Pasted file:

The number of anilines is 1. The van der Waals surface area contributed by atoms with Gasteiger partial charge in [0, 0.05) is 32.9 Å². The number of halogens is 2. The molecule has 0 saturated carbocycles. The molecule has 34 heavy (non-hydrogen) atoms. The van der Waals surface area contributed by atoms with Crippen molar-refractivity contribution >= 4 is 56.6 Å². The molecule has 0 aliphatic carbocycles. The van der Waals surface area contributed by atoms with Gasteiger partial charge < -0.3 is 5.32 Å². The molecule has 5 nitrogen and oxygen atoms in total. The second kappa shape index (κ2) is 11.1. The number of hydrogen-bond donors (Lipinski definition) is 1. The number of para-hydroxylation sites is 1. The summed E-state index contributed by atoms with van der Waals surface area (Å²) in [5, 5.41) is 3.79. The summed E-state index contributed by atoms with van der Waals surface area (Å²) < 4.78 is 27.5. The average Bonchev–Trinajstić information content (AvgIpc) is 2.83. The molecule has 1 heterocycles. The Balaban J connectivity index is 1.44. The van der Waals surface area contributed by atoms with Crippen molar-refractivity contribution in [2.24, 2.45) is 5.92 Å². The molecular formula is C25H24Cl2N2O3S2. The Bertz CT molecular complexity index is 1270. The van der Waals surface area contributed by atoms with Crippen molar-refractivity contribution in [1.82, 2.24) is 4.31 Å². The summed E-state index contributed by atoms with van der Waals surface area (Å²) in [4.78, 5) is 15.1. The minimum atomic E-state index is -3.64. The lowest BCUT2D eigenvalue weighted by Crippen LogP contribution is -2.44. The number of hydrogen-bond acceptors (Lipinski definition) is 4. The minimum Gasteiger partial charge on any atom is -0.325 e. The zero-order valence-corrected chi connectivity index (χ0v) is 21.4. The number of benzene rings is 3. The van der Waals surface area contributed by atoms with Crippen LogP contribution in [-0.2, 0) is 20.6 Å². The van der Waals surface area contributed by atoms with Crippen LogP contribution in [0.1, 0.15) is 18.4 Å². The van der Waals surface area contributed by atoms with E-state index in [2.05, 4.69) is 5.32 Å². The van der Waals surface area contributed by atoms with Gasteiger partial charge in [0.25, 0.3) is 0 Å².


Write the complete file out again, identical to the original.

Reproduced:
The number of anilines is 1. The van der Waals surface area contributed by atoms with Gasteiger partial charge in [0, 0.05) is 32.9 Å². The number of halogens is 2. The molecule has 0 saturated carbocycles. The molecule has 34 heavy (non-hydrogen) atoms. The van der Waals surface area contributed by atoms with Crippen molar-refractivity contribution >= 4 is 56.6 Å². The molecule has 0 aliphatic carbocycles. The van der Waals surface area contributed by atoms with Gasteiger partial charge < -0.3 is 5.32 Å². The molecule has 5 nitrogen and oxygen atoms in total. The second kappa shape index (κ2) is 11.1. The number of hydrogen-bond donors (Lipinski definition) is 1. The number of para-hydroxylation sites is 1. The summed E-state index contributed by atoms with van der Waals surface area (Å²) in [5, 5.41) is 3.79. The summed E-state index contributed by atoms with van der Waals surface area (Å²) < 4.78 is 27.5. The average Bonchev–Trinajstić information content (AvgIpc) is 2.83. The molecule has 1 heterocycles. The Balaban J connectivity index is 1.44. The van der Waals surface area contributed by atoms with Crippen molar-refractivity contribution in [2.24, 2.45) is 5.92 Å². The molecular formula is C25H24Cl2N2O3S2. The Bertz CT molecular complexity index is 1270. The van der Waals surface area contributed by atoms with Crippen molar-refractivity contribution in [1.82, 2.24) is 4.31 Å². The summed E-state index contributed by atoms with van der Waals surface area (Å²) in [4.78, 5) is 15.1. The minimum atomic E-state index is -3.64. The lowest BCUT2D eigenvalue weighted by Crippen LogP contribution is -2.44. The number of hydrogen-bond acceptors (Lipinski definition) is 4. The minimum Gasteiger partial charge on any atom is -0.325 e. The zero-order valence-corrected chi connectivity index (χ0v) is 21.4. The number of benzene rings is 3. The van der Waals surface area contributed by atoms with Crippen LogP contribution in [-0.2, 0) is 20.6 Å². The van der Waals surface area contributed by atoms with Crippen LogP contribution in [0.1, 0.15) is 18.4 Å². The van der Waals surface area contributed by atoms with E-state index in [2.05, 4.69) is 5.32 Å². The van der Waals surface area contributed by atoms with Gasteiger partial charge in [0.25, 0.3) is 0 Å².